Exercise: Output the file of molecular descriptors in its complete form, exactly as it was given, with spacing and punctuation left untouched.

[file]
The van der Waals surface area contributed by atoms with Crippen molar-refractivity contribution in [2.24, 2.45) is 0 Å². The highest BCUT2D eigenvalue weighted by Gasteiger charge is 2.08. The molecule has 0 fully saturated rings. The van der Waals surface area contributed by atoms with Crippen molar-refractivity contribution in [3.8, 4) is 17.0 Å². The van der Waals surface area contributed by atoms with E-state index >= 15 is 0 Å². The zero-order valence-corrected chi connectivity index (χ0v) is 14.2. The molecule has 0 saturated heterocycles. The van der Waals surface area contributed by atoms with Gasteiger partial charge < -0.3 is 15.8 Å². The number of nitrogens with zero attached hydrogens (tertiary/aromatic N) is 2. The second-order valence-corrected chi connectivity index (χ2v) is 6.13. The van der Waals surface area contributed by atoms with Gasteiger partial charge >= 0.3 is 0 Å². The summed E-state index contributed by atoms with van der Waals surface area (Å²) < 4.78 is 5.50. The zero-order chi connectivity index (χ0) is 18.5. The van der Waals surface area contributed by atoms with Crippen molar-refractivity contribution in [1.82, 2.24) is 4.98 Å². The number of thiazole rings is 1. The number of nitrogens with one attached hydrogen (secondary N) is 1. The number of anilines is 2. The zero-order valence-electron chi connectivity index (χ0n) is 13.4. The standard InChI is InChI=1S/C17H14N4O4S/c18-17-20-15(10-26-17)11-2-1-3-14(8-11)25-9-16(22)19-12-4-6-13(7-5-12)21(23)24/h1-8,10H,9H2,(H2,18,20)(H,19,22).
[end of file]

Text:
The van der Waals surface area contributed by atoms with Crippen molar-refractivity contribution in [2.24, 2.45) is 0 Å². The highest BCUT2D eigenvalue weighted by Gasteiger charge is 2.08. The molecule has 0 fully saturated rings. The van der Waals surface area contributed by atoms with Crippen molar-refractivity contribution in [3.8, 4) is 17.0 Å². The van der Waals surface area contributed by atoms with E-state index >= 15 is 0 Å². The zero-order valence-corrected chi connectivity index (χ0v) is 14.2. The molecule has 0 saturated heterocycles. The van der Waals surface area contributed by atoms with Gasteiger partial charge < -0.3 is 15.8 Å². The number of nitrogens with zero attached hydrogens (tertiary/aromatic N) is 2. The second-order valence-corrected chi connectivity index (χ2v) is 6.13. The van der Waals surface area contributed by atoms with Gasteiger partial charge >= 0.3 is 0 Å². The summed E-state index contributed by atoms with van der Waals surface area (Å²) < 4.78 is 5.50. The zero-order chi connectivity index (χ0) is 18.5. The van der Waals surface area contributed by atoms with Crippen molar-refractivity contribution in [1.82, 2.24) is 4.98 Å². The number of thiazole rings is 1. The number of nitrogens with one attached hydrogen (secondary N) is 1. The number of anilines is 2. The zero-order valence-electron chi connectivity index (χ0n) is 13.4. The standard InChI is InChI=1S/C17H14N4O4S/c18-17-20-15(10-26-17)11-2-1-3-14(8-11)25-9-16(22)19-12-4-6-13(7-5-12)21(23)24/h1-8,10H,9H2,(H2,18,20)(H,19,22).